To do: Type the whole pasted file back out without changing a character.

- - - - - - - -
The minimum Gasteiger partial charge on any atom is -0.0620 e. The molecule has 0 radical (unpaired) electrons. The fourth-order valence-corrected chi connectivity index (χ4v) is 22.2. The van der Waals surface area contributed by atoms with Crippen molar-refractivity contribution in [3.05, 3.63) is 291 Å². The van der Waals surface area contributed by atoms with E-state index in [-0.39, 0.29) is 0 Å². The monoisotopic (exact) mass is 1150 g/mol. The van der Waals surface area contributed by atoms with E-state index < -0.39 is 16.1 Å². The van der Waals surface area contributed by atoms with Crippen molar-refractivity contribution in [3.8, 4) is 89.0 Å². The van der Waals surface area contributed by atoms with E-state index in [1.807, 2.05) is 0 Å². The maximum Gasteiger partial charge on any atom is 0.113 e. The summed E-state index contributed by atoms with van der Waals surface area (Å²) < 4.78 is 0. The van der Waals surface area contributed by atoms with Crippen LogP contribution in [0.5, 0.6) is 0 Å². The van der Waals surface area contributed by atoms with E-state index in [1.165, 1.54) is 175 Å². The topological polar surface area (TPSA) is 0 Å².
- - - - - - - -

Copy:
The minimum Gasteiger partial charge on any atom is -0.0620 e. The molecule has 0 radical (unpaired) electrons. The fourth-order valence-corrected chi connectivity index (χ4v) is 22.2. The van der Waals surface area contributed by atoms with Crippen molar-refractivity contribution in [3.05, 3.63) is 291 Å². The van der Waals surface area contributed by atoms with E-state index in [-0.39, 0.29) is 0 Å². The monoisotopic (exact) mass is 1150 g/mol. The van der Waals surface area contributed by atoms with E-state index < -0.39 is 16.1 Å². The van der Waals surface area contributed by atoms with Crippen molar-refractivity contribution in [3.8, 4) is 89.0 Å². The van der Waals surface area contributed by atoms with E-state index in [1.807, 2.05) is 0 Å². The maximum Gasteiger partial charge on any atom is 0.113 e. The summed E-state index contributed by atoms with van der Waals surface area (Å²) < 4.78 is 0. The van der Waals surface area contributed by atoms with Crippen LogP contribution in [0.5, 0.6) is 0 Å². The van der Waals surface area contributed by atoms with E-state index in [1.165, 1.54) is 175 Å². The topological polar surface area (TPSA) is 0 Å².